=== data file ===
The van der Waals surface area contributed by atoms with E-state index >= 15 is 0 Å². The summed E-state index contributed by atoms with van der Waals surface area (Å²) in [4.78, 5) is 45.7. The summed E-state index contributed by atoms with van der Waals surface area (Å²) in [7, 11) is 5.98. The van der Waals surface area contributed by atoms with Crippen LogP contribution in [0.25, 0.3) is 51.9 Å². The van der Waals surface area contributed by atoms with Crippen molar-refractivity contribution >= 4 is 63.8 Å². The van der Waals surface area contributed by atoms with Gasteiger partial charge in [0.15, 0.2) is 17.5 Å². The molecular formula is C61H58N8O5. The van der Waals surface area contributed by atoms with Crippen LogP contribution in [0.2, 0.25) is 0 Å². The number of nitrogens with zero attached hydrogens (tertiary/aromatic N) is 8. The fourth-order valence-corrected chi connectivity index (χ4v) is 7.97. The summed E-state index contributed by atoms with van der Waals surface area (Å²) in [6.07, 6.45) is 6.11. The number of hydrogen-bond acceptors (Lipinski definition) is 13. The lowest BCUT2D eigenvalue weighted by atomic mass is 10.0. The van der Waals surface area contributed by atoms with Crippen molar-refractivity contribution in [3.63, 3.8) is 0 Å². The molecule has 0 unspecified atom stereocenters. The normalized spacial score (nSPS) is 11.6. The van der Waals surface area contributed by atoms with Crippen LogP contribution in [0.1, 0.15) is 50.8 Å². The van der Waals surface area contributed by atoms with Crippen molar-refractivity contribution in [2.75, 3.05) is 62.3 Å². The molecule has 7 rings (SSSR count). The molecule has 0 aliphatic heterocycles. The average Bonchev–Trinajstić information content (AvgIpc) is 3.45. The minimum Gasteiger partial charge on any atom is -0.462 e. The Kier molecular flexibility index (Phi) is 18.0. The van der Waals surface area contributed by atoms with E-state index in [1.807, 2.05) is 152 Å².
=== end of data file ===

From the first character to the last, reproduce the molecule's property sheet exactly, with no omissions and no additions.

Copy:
The van der Waals surface area contributed by atoms with E-state index >= 15 is 0 Å². The summed E-state index contributed by atoms with van der Waals surface area (Å²) in [4.78, 5) is 45.7. The summed E-state index contributed by atoms with van der Waals surface area (Å²) in [7, 11) is 5.98. The van der Waals surface area contributed by atoms with Crippen LogP contribution in [0.25, 0.3) is 51.9 Å². The van der Waals surface area contributed by atoms with Crippen molar-refractivity contribution >= 4 is 63.8 Å². The van der Waals surface area contributed by atoms with Gasteiger partial charge in [0.15, 0.2) is 17.5 Å². The molecular formula is C61H58N8O5. The van der Waals surface area contributed by atoms with Crippen LogP contribution in [0.2, 0.25) is 0 Å². The number of nitrogens with zero attached hydrogens (tertiary/aromatic N) is 8. The fourth-order valence-corrected chi connectivity index (χ4v) is 7.97. The summed E-state index contributed by atoms with van der Waals surface area (Å²) in [6.07, 6.45) is 6.11. The number of hydrogen-bond acceptors (Lipinski definition) is 13. The lowest BCUT2D eigenvalue weighted by atomic mass is 10.0. The van der Waals surface area contributed by atoms with Crippen molar-refractivity contribution in [3.63, 3.8) is 0 Å². The molecule has 0 unspecified atom stereocenters. The normalized spacial score (nSPS) is 11.6. The van der Waals surface area contributed by atoms with Crippen LogP contribution in [0.1, 0.15) is 50.8 Å². The van der Waals surface area contributed by atoms with Crippen molar-refractivity contribution in [2.75, 3.05) is 62.3 Å². The molecule has 7 rings (SSSR count). The molecule has 0 aliphatic heterocycles. The average Bonchev–Trinajstić information content (AvgIpc) is 3.45. The minimum Gasteiger partial charge on any atom is -0.462 e. The Kier molecular flexibility index (Phi) is 18.0. The van der Waals surface area contributed by atoms with E-state index in [1.807, 2.05) is 152 Å².